As you start your goal setting and life planning for 2015, begin by creating a very clear and measurable picture of how you’d like your life to look on December 31st 2015.  Hold this picture in mind all year.  Do whatever you can to keep it in the front of your thoughts.  Use it to intentionally guide your behaviors and decision making which in order to cause you to arrive at the life you desire 12 months from now.

Know where you’re going in 2015, and take the necessary steps to get there.

Happy New Year!

What Football Can Teach Us About Goal Setting

With 2014 drawing to a close, many people have begun setting goals for 2015.  I like setting goals for the coming year.  It provides direction, purpose, and focus for the next 12 months.  However, sometimes it can be frustrating when we don’t see immediate results, and it feels like we’re not making progress as quickly as we’d like.  When this occurs, I think we can gain great perspective and encouragement from the sport of American football.

The objective of American football is for the offense to advance the ball down the field and into the end zone for a touchdown.  What’s interesting, from the standpoint of pursuing goals, is the process for advancing the ball.  In its simplest form, the offense:

  1. Huddles up to hear the play (the plan) that will be run on the upcoming down
  2. Lines up and executes the play
  3. Examines the results, makes any necessary adjustments, and runs another play

That’s so similar to the process of pursuing a goal we’ve established.  While pursuing a goal we:

  1. Create a plan for achieving our goal
  2. Execute our plan
  3. Examine our results periodically, make any needed adjustments, and continue forward with our plan

We continue this process until the year is up or the goal is achieved.  In either case, we continue the pursuit of our goal, or define a new set of goals and advance toward their achievement.

It’s pretty uncommon in football that the offense will throw the ball all the way down field and score a touchdown every time they have the ball.  Likewise, our big goals are rarely achieved on our first attempt.  They usually take time and consistent effort, as well as an occasional tweaking of our plan, rather than one quick heroic effort.  That’s how the majority of touchdowns are scored and how goals are achieved.

As you set your goals for 2015 and create plans to achieve them, remember the following: they will take time to achieve and adjusting your plan is part of the process.  If you stay committed to the process, I have now doubt you’ll achieve the goals you set.

What’s the Outcome We’re Expecting

Have you ever hopped in the car with somewhere important to go and just found yourself driving around and never making it to the destination?  It may be somewhere we’ve been multiple times, or it may be somewhere we’ve never been before.  Regardless, when we get in the car and start the engine, we usually know where it is we would like to go, so our probability of getting to our destination is quite high.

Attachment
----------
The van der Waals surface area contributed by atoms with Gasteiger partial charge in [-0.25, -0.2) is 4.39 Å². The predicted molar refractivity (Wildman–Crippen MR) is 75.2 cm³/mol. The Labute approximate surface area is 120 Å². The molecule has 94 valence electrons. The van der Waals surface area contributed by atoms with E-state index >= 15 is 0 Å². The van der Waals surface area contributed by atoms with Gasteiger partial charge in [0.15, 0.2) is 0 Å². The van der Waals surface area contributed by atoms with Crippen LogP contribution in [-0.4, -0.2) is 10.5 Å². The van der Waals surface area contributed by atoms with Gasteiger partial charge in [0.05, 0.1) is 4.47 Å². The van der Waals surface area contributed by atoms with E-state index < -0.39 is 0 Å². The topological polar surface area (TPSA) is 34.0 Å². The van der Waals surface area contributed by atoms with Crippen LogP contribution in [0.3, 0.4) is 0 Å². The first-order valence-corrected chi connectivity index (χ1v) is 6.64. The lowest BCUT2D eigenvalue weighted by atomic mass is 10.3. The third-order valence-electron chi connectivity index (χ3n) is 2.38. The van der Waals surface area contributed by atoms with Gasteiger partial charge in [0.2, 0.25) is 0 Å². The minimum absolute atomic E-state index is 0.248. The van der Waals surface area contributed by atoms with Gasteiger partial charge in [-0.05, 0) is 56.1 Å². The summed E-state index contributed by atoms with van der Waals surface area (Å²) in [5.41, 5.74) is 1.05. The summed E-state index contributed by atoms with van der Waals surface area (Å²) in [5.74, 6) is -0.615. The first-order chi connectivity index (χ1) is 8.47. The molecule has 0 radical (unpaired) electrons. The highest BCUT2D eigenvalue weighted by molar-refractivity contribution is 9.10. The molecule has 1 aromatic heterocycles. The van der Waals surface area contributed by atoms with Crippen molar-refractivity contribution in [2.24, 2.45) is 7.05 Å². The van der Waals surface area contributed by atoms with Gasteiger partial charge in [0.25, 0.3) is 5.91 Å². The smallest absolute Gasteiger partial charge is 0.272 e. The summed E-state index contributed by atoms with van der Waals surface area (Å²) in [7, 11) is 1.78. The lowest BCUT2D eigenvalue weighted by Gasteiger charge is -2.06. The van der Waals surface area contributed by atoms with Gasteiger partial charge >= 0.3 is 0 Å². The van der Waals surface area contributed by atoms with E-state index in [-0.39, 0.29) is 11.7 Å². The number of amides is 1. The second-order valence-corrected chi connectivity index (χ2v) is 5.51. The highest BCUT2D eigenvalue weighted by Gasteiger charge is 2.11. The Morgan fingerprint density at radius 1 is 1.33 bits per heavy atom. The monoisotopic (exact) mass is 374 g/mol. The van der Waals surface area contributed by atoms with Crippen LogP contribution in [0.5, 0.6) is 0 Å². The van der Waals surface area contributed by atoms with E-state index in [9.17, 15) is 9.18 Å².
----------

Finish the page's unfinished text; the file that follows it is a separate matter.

What about a meeting, appointment, or important phone conversation?  How many times do we begin one without really knowing or specifying what a successful outcome looks like, leaving others in attendance to think to themselves, “Where is this going”?  I think the best way to avoid this scenario is to ask the people in attendance for their expectations.

Business consultant Ray Edwards addressed this in a recent podcast (time remaining 6:03), and I thought his insight was significant.  At the beginning of any call he has with a client he asks, “So that we get the most out of this call, what’s the most important thing that needs to happen on this call?”

What a great question to ask!  This question is applicable not only for phone calls, but also for meetings and appointments.  The question allows everyone in attendance to know the desired outcome the appointment was created to achieve, as well as creating a framework to keep the appointment on task.  I’ve already asked this question once this week, prior to a scheduled meeting, and found the insight I received enabled me to better participate.

If you find that your meetings, appointments or important phone conversations lack direction or a specific outcome, try doing one of the following before the meeting:

  • Describe to the attendees the desired outcome of the appointment. This is most applicable if you scheduled the appointment.  It lets everyone know why they are there.
  • Ask attendees if there is any specific outcome they need from the appointment.

Asking this simple question, or stating a desired outcome at the beginning of an appointment, will bring focus and efficiency that may otherwise not be present.  Not only will your appointments be more successful, those in attendance will appreciate being asked what is important to them.

All I’ve got is a 5